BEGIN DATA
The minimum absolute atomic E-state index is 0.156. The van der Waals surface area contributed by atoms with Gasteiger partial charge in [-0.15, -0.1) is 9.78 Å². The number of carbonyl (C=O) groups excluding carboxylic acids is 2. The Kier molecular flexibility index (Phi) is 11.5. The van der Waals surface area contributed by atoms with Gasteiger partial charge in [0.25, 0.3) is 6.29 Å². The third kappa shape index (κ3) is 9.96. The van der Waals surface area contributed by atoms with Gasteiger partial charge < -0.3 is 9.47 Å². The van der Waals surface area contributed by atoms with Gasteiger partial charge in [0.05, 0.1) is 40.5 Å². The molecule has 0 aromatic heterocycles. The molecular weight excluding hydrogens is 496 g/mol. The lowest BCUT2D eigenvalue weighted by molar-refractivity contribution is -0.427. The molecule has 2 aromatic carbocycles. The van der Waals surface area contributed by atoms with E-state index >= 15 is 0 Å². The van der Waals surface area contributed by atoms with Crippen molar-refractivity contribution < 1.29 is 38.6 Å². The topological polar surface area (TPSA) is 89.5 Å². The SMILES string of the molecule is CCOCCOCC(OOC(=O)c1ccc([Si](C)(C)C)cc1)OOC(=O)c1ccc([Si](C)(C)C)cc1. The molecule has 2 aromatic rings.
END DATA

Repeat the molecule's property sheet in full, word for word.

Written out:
The minimum absolute atomic E-state index is 0.156. The van der Waals surface area contributed by atoms with Gasteiger partial charge in [-0.15, -0.1) is 9.78 Å². The number of carbonyl (C=O) groups excluding carboxylic acids is 2. The Kier molecular flexibility index (Phi) is 11.5. The van der Waals surface area contributed by atoms with Gasteiger partial charge in [0.25, 0.3) is 6.29 Å². The third kappa shape index (κ3) is 9.96. The van der Waals surface area contributed by atoms with Gasteiger partial charge < -0.3 is 9.47 Å². The van der Waals surface area contributed by atoms with Gasteiger partial charge in [0.05, 0.1) is 40.5 Å². The molecule has 0 aromatic heterocycles. The molecular weight excluding hydrogens is 496 g/mol. The lowest BCUT2D eigenvalue weighted by molar-refractivity contribution is -0.427. The molecule has 2 aromatic carbocycles. The van der Waals surface area contributed by atoms with E-state index >= 15 is 0 Å². The van der Waals surface area contributed by atoms with Crippen molar-refractivity contribution < 1.29 is 38.6 Å². The topological polar surface area (TPSA) is 89.5 Å². The SMILES string of the molecule is CCOCCOCC(OOC(=O)c1ccc([Si](C)(C)C)cc1)OOC(=O)c1ccc([Si](C)(C)C)cc1. The molecule has 2 aromatic rings.